Snack-cidents: when pets eat things they really shouldn’t
Any pet parent knows what our cats and dogs are like when it comes to seeking out additional treats. But sometimes, these ingested naughty nibbles can lead to thousands of pounds of emergency vet treatment and pet insurance claims.
Although the occasional payment of the Cheese Tax is fine for when our puppies come looking, we must remain vigilant in the foods and household items we leave within paws’ reach.
Here, we take a look at some of the recent pet insurance claims our policyholders have made when it comes to ingested items (source: MiPet Cover insurance claims, 2022).
Tummy troubles, foreign objects and poisoning all feature in the most common pet insurance claims from 2022, and all of these can be associated with naughty nibbles our pets have somehow consumed.
Widely enjoyed by us humans, especially around seasonal celebrations such as Easter and Valentine’s Day, chocolate is one of the frequent offenders.
The presence of theobromine is the main reason as to why pets cannot safely consume chocolate. Whereas humans can easily break down theobromine, this is much more difficult for pets.
Because of this, pets are much more likely to develop chocolate poisoning. In even small amounts, chocolate can lead to diarrhoea and sickness. It can be much more serious than this though and as a worst case scenario, it could even prove fatal.
Chocolate muffins, cakes, bars and even a Chocolate Orange all make an appearance on the list, with one particular claim topping almost £1,700, we can all agree that keeping these goodies well out of paws’ reach is the best option.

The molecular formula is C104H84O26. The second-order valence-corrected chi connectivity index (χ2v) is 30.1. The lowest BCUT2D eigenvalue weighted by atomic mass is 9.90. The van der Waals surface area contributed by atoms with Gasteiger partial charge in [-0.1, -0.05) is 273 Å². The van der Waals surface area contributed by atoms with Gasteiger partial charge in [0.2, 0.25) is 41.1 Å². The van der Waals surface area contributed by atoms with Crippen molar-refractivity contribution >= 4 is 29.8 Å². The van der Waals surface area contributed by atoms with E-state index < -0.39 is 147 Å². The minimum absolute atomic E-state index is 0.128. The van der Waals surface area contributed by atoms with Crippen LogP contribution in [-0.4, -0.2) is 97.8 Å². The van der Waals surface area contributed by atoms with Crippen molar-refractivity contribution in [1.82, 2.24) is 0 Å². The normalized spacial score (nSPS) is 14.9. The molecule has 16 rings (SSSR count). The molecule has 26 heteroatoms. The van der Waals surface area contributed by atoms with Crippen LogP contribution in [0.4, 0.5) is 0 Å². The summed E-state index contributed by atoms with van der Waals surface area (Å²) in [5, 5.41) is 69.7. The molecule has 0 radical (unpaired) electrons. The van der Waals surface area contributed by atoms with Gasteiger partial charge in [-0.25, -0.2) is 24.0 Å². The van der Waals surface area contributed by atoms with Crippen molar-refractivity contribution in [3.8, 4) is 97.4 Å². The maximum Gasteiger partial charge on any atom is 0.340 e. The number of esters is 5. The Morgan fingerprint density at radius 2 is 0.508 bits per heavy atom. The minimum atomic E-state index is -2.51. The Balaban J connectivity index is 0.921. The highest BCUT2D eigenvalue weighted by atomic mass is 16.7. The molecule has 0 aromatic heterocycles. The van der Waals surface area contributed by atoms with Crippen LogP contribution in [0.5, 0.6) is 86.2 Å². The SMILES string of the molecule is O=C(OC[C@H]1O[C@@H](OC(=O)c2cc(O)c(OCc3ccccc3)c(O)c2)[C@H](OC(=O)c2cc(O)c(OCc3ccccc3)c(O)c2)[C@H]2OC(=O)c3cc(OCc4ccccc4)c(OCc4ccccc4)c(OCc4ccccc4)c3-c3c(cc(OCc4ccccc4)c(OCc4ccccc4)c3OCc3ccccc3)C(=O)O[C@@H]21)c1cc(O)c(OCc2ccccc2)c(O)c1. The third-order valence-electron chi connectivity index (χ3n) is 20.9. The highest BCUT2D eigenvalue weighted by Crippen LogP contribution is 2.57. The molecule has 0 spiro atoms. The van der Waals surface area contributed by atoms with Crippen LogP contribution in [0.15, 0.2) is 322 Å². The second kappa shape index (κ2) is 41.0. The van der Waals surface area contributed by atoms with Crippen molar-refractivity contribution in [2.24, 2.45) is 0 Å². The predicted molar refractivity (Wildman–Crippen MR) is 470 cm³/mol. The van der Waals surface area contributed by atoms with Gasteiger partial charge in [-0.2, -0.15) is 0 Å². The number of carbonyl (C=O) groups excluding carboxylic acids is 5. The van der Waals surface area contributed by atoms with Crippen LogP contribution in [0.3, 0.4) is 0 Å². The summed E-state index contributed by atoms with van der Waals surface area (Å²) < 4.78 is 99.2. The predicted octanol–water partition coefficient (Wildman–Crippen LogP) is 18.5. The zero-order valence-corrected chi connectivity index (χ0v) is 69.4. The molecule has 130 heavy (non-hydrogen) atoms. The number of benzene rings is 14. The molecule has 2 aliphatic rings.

Generally found in fruit cakes and mince pies, many people don’t realise just how toxic raisins are for our precious pets.
This is a common reason for pet parents claiming for the costs of emergency care required, with treatment costing from hundreds into thousands depending on the severity.
The toxicity of raisins can be especially damaging to the kidneys, with symptoms including loss of appetite, lethargy or weakness, abdominal pain, dehydration, increased thirst, increased or decreased urine production, vomiting and/or diarrhoea.
Dogs are often known to be cheeky sock thieves, but you’d never imagine that a number of them would end up with an emergency visit to the vets having actually eaten a sock or two!
Ingested foreign objects, like small items of clothing, made up 4% of claims in 2022, with the most notable sock-related incident at a whopping £2,700 in clinical fees.
Ribbon and string
Parties, gardening, shoe laces and gifts… snips of ribbon and string are everywhere, helping us to keep things tied together and secure. But these bits and bobs can sometimes find themselves consumed, leading to tummy troubles.
With recent pet insurance claims almost topping £2,000, it’s good to keep your peepers peeled for odds and ends laying around the house.
Xylitol is a sweet sugar substitute, derived from plants, including many fruits and vegetables. As it is found in so many everyday food products, it’s often the cause of snacking mishaps. Xylitol is extremely toxic to dogs, so much so that even a smidge may lead to hypoglycemia (low blood sugar), seizures, liver failure, or even fatality. Claims involving Xylitol ingestion have hit over £1,400, so it worthwhile exercising vigilance when you open the kitchen cupboards.
Examples of products containing Xylitol are:
- Sugar-free mints and gum
- Human toothpaste and mouthwash
- Baked goods
- Some peanut and nut butters
- Over-the-counter human medicines
- Sugar-free desserts
If you have any immediate concerns that your pet has ingested foods or items they should not have, seek emergency veterinary advice as soon as possible.
It’s always worthwhile having a pet insurance policy in place for unexpected incidents, such as the above snack-cidents. Get a free pet insurance quote in minutes now.
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